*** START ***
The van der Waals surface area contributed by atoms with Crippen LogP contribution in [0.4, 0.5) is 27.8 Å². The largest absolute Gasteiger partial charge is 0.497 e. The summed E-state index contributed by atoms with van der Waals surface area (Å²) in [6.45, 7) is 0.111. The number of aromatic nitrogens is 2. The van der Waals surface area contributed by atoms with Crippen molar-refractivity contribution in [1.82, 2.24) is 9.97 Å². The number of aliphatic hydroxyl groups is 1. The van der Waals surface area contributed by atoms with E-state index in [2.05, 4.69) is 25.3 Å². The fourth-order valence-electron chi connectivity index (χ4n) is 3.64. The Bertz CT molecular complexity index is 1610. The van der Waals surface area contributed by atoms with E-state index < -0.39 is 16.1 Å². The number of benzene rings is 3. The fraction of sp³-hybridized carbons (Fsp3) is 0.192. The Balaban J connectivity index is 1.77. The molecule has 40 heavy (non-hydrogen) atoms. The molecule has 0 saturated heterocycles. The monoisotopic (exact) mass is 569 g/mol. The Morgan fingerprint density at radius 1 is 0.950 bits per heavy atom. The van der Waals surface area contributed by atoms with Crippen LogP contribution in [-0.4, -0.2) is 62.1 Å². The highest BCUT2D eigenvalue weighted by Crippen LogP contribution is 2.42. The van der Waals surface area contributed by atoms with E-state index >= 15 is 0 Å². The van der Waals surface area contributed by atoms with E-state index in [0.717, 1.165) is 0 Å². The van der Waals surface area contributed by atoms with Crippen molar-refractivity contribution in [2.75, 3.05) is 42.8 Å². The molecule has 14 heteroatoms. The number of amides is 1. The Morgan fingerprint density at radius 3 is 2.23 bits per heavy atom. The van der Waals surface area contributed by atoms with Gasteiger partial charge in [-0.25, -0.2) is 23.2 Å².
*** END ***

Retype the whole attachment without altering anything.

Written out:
The van der Waals surface area contributed by atoms with Crippen LogP contribution in [0.4, 0.5) is 27.8 Å². The largest absolute Gasteiger partial charge is 0.497 e. The summed E-state index contributed by atoms with van der Waals surface area (Å²) in [6.45, 7) is 0.111. The number of aromatic nitrogens is 2. The van der Waals surface area contributed by atoms with Crippen molar-refractivity contribution in [1.82, 2.24) is 9.97 Å². The number of aliphatic hydroxyl groups is 1. The van der Waals surface area contributed by atoms with E-state index in [2.05, 4.69) is 25.3 Å². The fourth-order valence-electron chi connectivity index (χ4n) is 3.64. The Bertz CT molecular complexity index is 1610. The van der Waals surface area contributed by atoms with E-state index < -0.39 is 16.1 Å². The number of benzene rings is 3. The fraction of sp³-hybridized carbons (Fsp3) is 0.192. The Balaban J connectivity index is 1.77. The molecule has 40 heavy (non-hydrogen) atoms. The molecule has 0 saturated heterocycles. The monoisotopic (exact) mass is 569 g/mol. The Morgan fingerprint density at radius 1 is 0.950 bits per heavy atom. The van der Waals surface area contributed by atoms with Crippen LogP contribution in [-0.4, -0.2) is 62.1 Å². The highest BCUT2D eigenvalue weighted by Crippen LogP contribution is 2.42. The van der Waals surface area contributed by atoms with E-state index >= 15 is 0 Å². The van der Waals surface area contributed by atoms with E-state index in [0.717, 1.165) is 0 Å². The van der Waals surface area contributed by atoms with Crippen molar-refractivity contribution in [2.75, 3.05) is 42.8 Å². The molecule has 14 heteroatoms. The number of amides is 1. The Morgan fingerprint density at radius 3 is 2.23 bits per heavy atom. The van der Waals surface area contributed by atoms with Gasteiger partial charge in [-0.25, -0.2) is 23.2 Å².